Since the early 1990s, Ireland has experienced a prosperity that it has never experienced before in all of its history. Ireland’s Celtic Tiger has even outlasted that of Southeast Asia’s economies, making them look like wet kittens. Although the Celtic Tiger might be getting a little sleepy, dozens of construction cranes continue to dot the horizon, as seen from the top of the Guinness Brewery, mobile phones are omnipresent, and the city itself is in the process of being transformed from an quaint, ancient town into a sophisticated, European capital city.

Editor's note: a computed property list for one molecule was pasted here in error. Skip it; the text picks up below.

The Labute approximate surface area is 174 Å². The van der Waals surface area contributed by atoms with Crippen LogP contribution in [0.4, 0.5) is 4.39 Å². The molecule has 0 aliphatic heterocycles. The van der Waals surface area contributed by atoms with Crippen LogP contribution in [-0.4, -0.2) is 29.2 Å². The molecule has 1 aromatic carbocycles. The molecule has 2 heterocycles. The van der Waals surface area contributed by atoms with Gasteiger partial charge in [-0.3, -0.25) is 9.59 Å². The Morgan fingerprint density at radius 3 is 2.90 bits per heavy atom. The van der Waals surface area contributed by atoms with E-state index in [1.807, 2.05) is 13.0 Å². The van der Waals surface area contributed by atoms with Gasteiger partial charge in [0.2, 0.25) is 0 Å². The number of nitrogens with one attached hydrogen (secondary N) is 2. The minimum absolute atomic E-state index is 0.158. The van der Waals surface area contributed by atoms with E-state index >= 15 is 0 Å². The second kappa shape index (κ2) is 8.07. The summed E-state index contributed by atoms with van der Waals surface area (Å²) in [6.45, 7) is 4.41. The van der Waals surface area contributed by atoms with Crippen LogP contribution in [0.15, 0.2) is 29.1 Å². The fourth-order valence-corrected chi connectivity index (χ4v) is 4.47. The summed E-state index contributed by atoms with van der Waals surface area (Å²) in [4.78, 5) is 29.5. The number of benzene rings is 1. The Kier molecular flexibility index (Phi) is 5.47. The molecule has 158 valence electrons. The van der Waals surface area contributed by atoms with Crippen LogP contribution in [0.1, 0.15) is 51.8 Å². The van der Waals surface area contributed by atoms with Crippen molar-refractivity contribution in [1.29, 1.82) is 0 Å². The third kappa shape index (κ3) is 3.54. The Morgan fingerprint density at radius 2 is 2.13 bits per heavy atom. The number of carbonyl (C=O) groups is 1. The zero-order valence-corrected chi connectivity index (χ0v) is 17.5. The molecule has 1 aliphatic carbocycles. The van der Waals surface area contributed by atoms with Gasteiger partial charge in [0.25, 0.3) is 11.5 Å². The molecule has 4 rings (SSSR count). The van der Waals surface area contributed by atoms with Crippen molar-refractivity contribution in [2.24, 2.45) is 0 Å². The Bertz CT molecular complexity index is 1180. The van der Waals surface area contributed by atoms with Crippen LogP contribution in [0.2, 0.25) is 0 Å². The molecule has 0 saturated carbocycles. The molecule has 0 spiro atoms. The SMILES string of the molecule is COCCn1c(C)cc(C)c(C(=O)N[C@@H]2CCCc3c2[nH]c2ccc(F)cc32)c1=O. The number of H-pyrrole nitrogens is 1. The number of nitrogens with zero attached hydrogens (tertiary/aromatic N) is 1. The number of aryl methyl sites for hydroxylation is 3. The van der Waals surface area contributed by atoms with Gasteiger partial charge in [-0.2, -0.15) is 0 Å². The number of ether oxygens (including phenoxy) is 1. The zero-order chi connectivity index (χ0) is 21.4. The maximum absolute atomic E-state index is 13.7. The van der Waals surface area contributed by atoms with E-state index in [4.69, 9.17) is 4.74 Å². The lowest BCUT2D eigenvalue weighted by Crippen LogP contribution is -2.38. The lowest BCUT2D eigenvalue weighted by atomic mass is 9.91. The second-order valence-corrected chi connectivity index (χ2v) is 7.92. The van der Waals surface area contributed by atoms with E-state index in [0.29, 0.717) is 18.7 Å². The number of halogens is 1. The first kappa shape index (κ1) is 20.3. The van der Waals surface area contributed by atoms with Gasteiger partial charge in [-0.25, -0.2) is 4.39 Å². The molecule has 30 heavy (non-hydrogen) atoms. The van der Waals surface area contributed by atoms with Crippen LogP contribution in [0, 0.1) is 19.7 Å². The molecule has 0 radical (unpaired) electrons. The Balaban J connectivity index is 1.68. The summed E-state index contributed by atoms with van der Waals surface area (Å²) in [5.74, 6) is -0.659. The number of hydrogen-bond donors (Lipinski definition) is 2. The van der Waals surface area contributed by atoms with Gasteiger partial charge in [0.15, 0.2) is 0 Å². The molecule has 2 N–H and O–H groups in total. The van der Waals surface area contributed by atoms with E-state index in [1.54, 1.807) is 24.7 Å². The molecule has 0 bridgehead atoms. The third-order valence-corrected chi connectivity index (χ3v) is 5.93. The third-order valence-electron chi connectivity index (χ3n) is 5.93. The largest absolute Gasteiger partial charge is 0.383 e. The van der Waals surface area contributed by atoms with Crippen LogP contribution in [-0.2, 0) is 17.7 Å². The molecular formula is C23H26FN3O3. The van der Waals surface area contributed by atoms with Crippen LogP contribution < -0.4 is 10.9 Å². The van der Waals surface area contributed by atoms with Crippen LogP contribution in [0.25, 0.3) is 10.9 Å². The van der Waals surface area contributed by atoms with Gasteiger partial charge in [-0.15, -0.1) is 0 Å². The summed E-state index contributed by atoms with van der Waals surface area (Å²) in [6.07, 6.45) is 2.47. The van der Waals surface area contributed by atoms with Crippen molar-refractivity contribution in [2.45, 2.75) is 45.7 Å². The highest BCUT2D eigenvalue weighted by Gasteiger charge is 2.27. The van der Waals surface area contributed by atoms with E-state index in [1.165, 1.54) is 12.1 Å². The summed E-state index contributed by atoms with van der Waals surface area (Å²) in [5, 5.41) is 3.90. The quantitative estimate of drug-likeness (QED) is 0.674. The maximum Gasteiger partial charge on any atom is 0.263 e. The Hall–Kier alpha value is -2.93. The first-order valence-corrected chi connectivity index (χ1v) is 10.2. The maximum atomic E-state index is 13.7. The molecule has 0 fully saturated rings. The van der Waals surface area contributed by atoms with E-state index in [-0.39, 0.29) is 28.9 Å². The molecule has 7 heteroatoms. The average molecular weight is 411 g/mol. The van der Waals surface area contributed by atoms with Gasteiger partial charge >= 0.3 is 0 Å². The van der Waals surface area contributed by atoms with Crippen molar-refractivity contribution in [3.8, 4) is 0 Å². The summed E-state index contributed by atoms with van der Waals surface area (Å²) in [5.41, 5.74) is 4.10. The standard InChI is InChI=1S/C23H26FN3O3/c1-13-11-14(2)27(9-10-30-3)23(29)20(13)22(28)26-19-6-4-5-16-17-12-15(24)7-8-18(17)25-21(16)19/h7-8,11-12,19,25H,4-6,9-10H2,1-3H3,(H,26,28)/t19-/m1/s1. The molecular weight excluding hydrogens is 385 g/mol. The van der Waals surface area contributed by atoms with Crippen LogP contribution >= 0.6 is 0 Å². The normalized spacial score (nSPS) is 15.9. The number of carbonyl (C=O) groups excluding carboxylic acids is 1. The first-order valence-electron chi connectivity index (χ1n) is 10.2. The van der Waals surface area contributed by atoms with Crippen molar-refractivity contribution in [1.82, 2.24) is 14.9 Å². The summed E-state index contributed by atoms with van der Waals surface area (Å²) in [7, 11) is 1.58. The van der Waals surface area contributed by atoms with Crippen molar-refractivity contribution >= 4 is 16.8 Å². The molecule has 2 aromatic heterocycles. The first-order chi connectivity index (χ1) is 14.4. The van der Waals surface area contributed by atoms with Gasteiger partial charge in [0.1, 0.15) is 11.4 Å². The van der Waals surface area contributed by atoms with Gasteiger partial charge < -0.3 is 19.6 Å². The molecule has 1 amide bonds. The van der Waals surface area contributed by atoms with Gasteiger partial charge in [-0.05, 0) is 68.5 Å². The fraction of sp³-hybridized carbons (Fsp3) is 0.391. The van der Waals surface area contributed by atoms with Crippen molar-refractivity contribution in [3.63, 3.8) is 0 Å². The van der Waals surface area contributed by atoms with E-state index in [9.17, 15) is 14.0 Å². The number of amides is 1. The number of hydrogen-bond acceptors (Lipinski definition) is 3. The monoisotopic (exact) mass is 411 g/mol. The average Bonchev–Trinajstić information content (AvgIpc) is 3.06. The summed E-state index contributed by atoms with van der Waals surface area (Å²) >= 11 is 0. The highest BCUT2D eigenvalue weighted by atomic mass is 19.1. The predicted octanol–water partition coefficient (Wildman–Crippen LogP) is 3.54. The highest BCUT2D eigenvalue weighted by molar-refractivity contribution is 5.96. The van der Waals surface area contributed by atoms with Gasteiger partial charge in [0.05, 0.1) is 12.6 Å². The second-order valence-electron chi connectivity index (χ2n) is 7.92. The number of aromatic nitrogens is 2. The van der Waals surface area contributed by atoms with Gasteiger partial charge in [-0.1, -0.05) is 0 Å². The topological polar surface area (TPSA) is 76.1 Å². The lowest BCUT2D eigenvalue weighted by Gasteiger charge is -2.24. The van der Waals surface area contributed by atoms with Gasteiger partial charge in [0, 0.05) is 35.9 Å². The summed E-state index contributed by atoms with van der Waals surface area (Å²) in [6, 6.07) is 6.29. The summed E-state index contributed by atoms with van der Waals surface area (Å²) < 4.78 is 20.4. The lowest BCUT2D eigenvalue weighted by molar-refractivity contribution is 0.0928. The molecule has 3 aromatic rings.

As with any country’s boon times, success comes at a price. In Ireland’s case, much of the tradition and culture that makes Ireland so alluring and the Irish so admired is changing. Dublin itself, especially, is experiencing this more than anywhere else in the country. A prime example of this comes with the permanent closing of one of Dublin’s oldest, classic pubs – the Bailey. In the past year, this famous bar located on Duke Street, off the Grafton Street pedestrian mall, was razed to make room for a sleek new department store. Some say claim this as progress, while others have less flattering things to say although no less enthusiastic. Regardless, the Bailey lives on as part of mythical Old Dublin and part casualty of cosmopolitan New Dublin.
The Bailey Legacy